Barbara Mayfield, MS, RDN, LD, FAND
#NNM2021 promotes a personalized plate
Updated: Mar 9
During my many years of counseling patients from all walks of life, a common perception they arrived with was the fear that meeting with a dietitian meant giving up eating their favorite foods and having to follow some “standardized” diet – whatever that meant.
That impression still persists today in spite of efforts to demonstrate the opposite is true. Working with a credentialed registered dietitian nutritionist (RDN) means working with someone who will account for your food preferences, cultural heritage, food availability, cooking skills, family situation, budget, and so much more. Tailored advice is what we give.
Diets should not be one-size-fits-all
“Personalize Your Plate” is the 2021 slogan for National Nutrition Month (NNM). “People are not all alike and one size does not fit all when it comes to planning and achieving a healthful diet. What may be the best approach for one person may not be the answer for another.” (1)
This theme ties in well with the Dietary Guidelines for Americans 2020-2025. The second guideline encourages customizing and enjoying nutrient-dense food and beverage choices to reflect personal preferences, cultural traditions, and budgetary considerations. (2)
The common complaint of dietary advice being a “cookie-cutter” approach and looking the same for everyone must be put to rest. The message of NNM reminds us that there are unlimited ways to meet our nutrient needs and dietary goals.
It’s time to replace the image of a chicken breast, white rice, and steamed broccoli as the featured menu with an image displaying more variety. Picture instead an image of falafel, quinoa and black bean salad, and roasted carrots. Recipe websites and the USDA MyPlate.gov website offer increasingly diverse options for personalizing your plate. (3)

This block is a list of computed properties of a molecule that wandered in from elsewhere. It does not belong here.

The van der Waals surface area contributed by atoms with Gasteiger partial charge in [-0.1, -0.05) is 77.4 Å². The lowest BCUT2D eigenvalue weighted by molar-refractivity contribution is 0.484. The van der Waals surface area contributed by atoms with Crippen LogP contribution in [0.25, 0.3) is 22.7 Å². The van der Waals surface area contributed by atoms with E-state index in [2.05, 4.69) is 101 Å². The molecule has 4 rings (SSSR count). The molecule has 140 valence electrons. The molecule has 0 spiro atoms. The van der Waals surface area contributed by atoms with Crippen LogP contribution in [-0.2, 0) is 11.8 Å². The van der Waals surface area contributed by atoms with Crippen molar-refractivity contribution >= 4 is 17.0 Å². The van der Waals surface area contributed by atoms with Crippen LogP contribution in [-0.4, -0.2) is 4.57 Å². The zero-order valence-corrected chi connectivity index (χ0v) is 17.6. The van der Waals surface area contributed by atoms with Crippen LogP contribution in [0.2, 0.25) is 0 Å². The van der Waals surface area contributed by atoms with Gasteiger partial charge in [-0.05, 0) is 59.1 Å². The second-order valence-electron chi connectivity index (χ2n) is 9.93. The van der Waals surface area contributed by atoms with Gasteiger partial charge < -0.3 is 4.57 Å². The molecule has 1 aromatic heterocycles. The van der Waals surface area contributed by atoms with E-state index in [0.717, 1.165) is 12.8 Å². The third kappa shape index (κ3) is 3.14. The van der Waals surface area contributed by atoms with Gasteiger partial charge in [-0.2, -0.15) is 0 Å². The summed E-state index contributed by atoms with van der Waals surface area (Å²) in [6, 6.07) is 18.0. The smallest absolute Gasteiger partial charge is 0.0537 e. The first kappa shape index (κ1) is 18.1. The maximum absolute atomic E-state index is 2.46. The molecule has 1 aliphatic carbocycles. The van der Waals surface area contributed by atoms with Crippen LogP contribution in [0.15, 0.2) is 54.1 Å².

The RDN can help personalize your plate.
It cannot be emphasized enough that a benefit of working with an RDN to make dietary changes is learning how to make informed decisions that take into account “personal preferences, cultural traditions, and budgetary considerations.”
An RDN will assess these factors and tailor advice accordingly. Although many patients ask for a “meal plan” it is our goal to help the people we work with acquire the knowledge and skills to plan their own meals – meals that nourish bodies and appetites.
What is National Nutrition Month?
NNM is an annual campaign of the Academy of Nutrition and Dietetics, held in March, to promote good nutrition and the work of registered dietitian nutritionists. For more than 40 years a theme is created and showcased each year.
Themes have ranged from “A Lifetime Decision – Choose Good Nutrition,” to “All Foods Can Fit,” to “Enjoy the Taste of Eating Right,” and “Put Your Best Fork Forward.”
“Eat Right, America!” was a recurring theme for many years. For a song based on this theme, check out my resources page for teaching children.
For ideas for promoting NNM, visit the Academy's website.
“America is a cultural melting pot, so you can't expect everyone's food choices to look the same.” ~Su-Nui Escobar, RDN, Academy of Nutrition and Dietetics Spokesperson
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